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A problem with sets

  1. May 2, 2004 #1
    Let's imagine two sets A = {1,2,...,k} and B = {-1,-2,...,-k} for some natural k, then let's create n two-element sets X_1,X_2,...,X_n such that for each 0<i=<n X_i = {a,b} where a is from A and b is from B but |a|<>|b|. We know how do sets X_i look like and according to this we will choose the set C = {c_1,c_2,...,c_k} where |c_i|=i such that the number (denoted MAX) of sets X_1,X_2,...,X_n that have at least one common element with C is maximal. Determine the maximal constant 0<=c<=1 such that MAX>=[cn] for arbitrary n,k and sets X_1,X_2,...,X_n.
    NOTE: [x] denotes the integral part of number x

    k = 2, A = {1,2}, B = {-1,-2}
    n = 4, X_1 = {-1,-2}, X_2 = {-1,2}, X_3 = {1,-2}, X_4 = {1,2}
    we can choose C = {1,2} (in this case we have more possibilities) the number X_i that have at least one common element with C is 3, X_1 and C have no common element.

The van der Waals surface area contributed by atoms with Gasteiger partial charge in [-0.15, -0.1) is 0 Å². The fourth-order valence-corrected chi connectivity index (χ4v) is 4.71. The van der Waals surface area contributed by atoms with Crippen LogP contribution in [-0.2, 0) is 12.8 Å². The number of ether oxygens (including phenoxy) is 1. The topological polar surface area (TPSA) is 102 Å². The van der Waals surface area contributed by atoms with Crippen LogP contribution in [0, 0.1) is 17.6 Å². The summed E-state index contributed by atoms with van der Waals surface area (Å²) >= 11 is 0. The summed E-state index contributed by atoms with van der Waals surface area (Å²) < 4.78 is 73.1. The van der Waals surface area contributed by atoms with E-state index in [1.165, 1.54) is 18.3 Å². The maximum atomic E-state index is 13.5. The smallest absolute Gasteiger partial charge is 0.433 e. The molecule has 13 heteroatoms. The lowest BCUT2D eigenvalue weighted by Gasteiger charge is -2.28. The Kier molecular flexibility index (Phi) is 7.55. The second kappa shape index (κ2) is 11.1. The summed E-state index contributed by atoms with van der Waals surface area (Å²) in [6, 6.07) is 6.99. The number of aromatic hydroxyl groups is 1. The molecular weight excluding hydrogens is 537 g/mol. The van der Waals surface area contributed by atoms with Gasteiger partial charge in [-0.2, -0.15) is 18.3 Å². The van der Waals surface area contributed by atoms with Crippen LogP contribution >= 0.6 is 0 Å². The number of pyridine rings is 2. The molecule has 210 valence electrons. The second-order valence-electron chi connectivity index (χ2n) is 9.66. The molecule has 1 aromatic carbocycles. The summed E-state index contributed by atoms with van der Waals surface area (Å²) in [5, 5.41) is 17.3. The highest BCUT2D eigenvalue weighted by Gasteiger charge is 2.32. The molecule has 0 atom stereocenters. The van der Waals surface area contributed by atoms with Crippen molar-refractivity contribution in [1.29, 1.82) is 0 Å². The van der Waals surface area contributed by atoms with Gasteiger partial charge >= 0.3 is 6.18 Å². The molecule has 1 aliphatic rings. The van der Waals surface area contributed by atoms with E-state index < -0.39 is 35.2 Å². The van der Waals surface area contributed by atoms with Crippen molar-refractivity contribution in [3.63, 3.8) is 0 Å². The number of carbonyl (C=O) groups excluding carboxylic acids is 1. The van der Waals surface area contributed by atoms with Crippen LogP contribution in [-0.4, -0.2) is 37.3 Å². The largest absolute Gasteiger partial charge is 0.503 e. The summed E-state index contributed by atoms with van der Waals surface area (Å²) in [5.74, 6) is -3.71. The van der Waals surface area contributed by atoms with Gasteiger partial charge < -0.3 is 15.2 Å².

From this example we can easily see, that c<=3/4, I think that c=3/4 is sufficient condition, but I can't prove it.
    Could anybody help me with it? Thanks.
  2. jcsd
  3. May 17, 2004 #2


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    This doesn't make a whole lot of sense. For one:
    To me, this says that C = {1, 2, 3, 4, ..., k}. It seems that the set C will always look like this. From there, it is still not clear as to exactly what we're looking for. It is further confused by your example because you said:
    But then gave, as an example:
    which takes both its elements from A.
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